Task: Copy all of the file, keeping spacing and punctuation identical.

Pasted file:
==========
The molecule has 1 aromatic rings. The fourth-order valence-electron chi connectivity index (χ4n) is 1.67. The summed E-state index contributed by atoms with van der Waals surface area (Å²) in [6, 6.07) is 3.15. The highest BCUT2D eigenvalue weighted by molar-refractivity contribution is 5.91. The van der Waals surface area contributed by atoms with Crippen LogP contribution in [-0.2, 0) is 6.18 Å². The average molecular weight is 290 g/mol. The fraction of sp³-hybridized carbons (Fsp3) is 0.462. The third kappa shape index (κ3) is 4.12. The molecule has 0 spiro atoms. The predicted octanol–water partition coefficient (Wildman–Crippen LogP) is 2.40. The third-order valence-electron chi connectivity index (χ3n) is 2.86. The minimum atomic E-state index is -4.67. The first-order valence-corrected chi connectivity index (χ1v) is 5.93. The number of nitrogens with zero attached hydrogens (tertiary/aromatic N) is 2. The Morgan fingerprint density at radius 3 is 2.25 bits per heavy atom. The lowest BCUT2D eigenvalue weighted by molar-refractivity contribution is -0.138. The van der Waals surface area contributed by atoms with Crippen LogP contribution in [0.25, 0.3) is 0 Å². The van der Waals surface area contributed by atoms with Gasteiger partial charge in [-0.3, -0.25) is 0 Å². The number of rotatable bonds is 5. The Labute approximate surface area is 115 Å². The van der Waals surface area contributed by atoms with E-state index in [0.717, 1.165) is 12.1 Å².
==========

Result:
The molecule has 1 aromatic rings. The fourth-order valence-electron chi connectivity index (χ4n) is 1.67. The summed E-state index contributed by atoms with van der Waals surface area (Å²) in [6, 6.07) is 3.15. The highest BCUT2D eigenvalue weighted by molar-refractivity contribution is 5.91. The van der Waals surface area contributed by atoms with Crippen LogP contribution in [-0.2, 0) is 6.18 Å². The average molecular weight is 290 g/mol. The fraction of sp³-hybridized carbons (Fsp3) is 0.462. The third kappa shape index (κ3) is 4.12. The molecule has 0 spiro atoms. The predicted octanol–water partition coefficient (Wildman–Crippen LogP) is 2.40. The third-order valence-electron chi connectivity index (χ3n) is 2.86. The minimum atomic E-state index is -4.67. The first-order valence-corrected chi connectivity index (χ1v) is 5.93. The number of nitrogens with zero attached hydrogens (tertiary/aromatic N) is 2. The Morgan fingerprint density at radius 3 is 2.25 bits per heavy atom. The lowest BCUT2D eigenvalue weighted by molar-refractivity contribution is -0.138. The van der Waals surface area contributed by atoms with Crippen LogP contribution in [0.25, 0.3) is 0 Å². The van der Waals surface area contributed by atoms with Gasteiger partial charge in [-0.3, -0.25) is 0 Å². The number of rotatable bonds is 5. The Labute approximate surface area is 115 Å². The van der Waals surface area contributed by atoms with E-state index in [0.717, 1.165) is 12.1 Å².